How We’re Penalized for AT&T’s Missed Opportunity

In 1993, AT&T had the vision to promote how they would create the future via a TV advertising campaign.

However, once AT&T collapsed into the corporate grip of Texas-based Southwestern Bell (aka SBC Global), they didn’t deliver. Companies such as Apple, Google, Amazon, Skype and Netflix did. In Benoit Felten’s recent post on, he writes:

“What’s really interesting to me is that if you project back, it took a fair bit of vision to actually anticipate some of these changes, and if you look closely, every single one of them came true. What’s even more interesting to me is that AT&T (or more generally telcos) have virtually no stake in any of those. …

“… So why couldn’t they? My guess is because of vertical integration. These services, for the most part, needed an open network to access a broad market, and that’s the one thing that the internet brought to us not because of telcos role but despite telcos resistence and reluctance. This (to me) is a great way to drive home the point that the incumbent’s push to end openness in the name of control (and perceived revenue) is not only misguided, it’s suicidal.”

Because they missed the opportunity, AT&T now decides how much Internet content customers can consume, even though they don’t have a television component (true U-verse) here locally as an alternative. Spiral now has DSL customers who switched from AT&T because they were being charged $10 to $20 extra per month for Internet access.

Barbara Winn, an AT&T regional rep, recently spoke at a Gold Country Broadband Consortium presentation and said, “AT&T didn’t go after Federal stimulus funds because our annual budget for deployment was bigger than the whole sum of money available.” What she didn’t say was that the Federal stimulus funds required that the recipients maintain an open access network. That is the real reason AT&T, and the cable companies too, did not apply for funding.

AT&T’s legacy copper network is closed and becoming woefully insufficient, as we are starting to see in some areas here where DSL Internet service is no longer available. Comcast, for one, is making a case before the FCC that they own a private network, so they should be able to throttle content delivery, especially if it is not theirs.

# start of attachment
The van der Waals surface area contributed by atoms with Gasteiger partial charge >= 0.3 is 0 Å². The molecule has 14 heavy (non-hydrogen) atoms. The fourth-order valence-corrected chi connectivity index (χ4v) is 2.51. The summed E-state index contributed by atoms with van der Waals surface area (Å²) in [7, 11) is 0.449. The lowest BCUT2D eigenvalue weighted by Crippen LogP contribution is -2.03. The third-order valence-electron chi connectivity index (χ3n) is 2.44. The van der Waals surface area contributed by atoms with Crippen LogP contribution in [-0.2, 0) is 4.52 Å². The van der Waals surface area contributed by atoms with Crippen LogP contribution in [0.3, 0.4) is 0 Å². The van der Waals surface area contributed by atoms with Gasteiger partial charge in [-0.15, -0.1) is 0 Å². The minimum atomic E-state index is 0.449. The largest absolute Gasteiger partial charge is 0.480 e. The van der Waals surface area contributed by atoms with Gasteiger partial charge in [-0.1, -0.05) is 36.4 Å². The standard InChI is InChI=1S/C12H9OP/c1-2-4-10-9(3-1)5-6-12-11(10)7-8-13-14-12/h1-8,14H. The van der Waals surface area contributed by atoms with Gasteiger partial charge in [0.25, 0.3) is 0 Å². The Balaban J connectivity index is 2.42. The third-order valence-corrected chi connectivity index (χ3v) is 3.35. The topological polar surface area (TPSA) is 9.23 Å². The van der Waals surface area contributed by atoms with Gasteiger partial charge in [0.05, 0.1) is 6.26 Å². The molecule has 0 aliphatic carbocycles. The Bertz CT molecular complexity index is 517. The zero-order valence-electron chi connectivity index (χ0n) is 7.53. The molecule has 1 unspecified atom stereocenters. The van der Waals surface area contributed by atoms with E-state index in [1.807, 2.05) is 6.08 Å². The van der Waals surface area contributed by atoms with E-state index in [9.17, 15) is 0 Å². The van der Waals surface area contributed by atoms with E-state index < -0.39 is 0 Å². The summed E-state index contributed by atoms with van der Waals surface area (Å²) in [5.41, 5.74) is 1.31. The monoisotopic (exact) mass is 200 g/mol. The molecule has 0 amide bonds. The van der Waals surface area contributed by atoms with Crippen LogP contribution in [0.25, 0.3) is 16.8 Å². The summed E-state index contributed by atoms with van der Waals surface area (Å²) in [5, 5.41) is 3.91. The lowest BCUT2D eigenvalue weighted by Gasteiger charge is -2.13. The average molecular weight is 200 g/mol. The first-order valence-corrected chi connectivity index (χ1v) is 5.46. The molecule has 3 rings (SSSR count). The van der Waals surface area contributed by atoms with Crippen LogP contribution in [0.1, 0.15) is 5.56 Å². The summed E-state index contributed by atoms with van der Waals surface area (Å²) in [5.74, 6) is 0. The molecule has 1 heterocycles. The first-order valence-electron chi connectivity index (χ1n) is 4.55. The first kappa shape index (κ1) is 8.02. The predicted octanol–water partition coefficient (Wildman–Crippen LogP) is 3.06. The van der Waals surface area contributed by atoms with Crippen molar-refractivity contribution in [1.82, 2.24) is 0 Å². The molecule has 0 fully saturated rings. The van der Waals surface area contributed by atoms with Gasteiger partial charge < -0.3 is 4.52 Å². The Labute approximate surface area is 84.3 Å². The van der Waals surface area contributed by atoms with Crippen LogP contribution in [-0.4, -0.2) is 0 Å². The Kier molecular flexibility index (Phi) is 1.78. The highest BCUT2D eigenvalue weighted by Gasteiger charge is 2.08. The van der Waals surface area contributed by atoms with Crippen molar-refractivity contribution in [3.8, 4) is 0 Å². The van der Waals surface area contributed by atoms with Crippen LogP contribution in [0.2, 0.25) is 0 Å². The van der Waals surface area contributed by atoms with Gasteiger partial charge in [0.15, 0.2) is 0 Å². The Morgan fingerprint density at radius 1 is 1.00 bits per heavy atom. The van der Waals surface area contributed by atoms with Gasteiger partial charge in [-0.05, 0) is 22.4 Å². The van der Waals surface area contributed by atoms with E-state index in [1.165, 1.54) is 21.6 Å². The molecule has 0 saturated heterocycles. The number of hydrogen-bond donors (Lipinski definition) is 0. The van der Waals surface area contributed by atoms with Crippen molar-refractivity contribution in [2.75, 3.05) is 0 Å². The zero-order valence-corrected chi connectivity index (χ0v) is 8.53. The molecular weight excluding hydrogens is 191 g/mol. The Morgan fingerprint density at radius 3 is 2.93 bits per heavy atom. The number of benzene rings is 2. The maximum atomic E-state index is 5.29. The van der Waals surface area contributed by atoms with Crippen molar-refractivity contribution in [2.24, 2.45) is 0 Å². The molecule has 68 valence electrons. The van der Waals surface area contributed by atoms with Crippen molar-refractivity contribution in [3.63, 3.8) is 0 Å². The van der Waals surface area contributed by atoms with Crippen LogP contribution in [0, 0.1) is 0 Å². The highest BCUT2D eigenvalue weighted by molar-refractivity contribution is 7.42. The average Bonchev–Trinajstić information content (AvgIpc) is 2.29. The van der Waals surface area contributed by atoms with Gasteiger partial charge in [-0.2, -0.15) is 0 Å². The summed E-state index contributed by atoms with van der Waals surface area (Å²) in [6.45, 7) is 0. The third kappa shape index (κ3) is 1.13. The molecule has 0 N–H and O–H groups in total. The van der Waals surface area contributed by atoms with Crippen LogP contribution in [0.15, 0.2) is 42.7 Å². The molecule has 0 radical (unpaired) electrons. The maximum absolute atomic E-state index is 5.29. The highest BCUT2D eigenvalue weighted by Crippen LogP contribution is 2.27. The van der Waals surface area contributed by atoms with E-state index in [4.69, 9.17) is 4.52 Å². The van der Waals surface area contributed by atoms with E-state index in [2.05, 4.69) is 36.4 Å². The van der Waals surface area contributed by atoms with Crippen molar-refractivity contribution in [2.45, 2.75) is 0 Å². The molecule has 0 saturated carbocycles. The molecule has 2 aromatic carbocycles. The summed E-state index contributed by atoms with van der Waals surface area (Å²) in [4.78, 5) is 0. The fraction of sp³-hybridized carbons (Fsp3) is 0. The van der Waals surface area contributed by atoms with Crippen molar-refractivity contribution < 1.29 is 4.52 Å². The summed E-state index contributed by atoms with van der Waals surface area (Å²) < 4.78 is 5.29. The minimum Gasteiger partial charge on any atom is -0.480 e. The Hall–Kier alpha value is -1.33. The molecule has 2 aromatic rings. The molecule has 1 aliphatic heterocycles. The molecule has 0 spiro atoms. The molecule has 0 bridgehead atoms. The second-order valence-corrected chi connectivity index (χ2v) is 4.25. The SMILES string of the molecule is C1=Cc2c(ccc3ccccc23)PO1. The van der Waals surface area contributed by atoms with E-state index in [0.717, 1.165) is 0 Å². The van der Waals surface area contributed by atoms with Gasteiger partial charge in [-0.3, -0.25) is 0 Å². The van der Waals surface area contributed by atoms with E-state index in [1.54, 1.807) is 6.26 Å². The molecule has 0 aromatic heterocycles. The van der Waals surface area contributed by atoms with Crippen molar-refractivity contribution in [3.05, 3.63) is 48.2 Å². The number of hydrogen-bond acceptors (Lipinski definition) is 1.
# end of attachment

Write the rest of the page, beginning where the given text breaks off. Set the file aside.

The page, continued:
The future is showing up in the build-out of 100% fiber optic networks in cities such as Kansas City KS & MO where Google is launching its project, plus Chattanooga TN and  Lafayette LA. Municipalities, rural telephone companies and independent Internet Service Providers are leading the way in next-generation networks. In June, Spiral hosted ten community meetings in western Nevada County;  talking about the opportunity for a 100% fiber optic network here. Our future is, indeed, bright.

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2 comments to How We’re Penalized for AT&T’s Missed Opportunity

  • I was able to confirm that AT&T provides broadband access at the entry point to our 40+ Willaura Acres properties, yet we do not have access to high speed internet other than very slow and expensive verizon wifi.

    We need internet access for our school aged children, home based business and telecommunters. If anyone reads this, can you please call me to discuss how we can encourage AT&T to provide us with internet access.

    Thank you. Bill Jacobson 530.268.7367

  • Please give the Spiral Internet office a call at 478-9822 , and we can give you an overview of what might be available at your home now, and in the future as our fiber optic project continues to be built.

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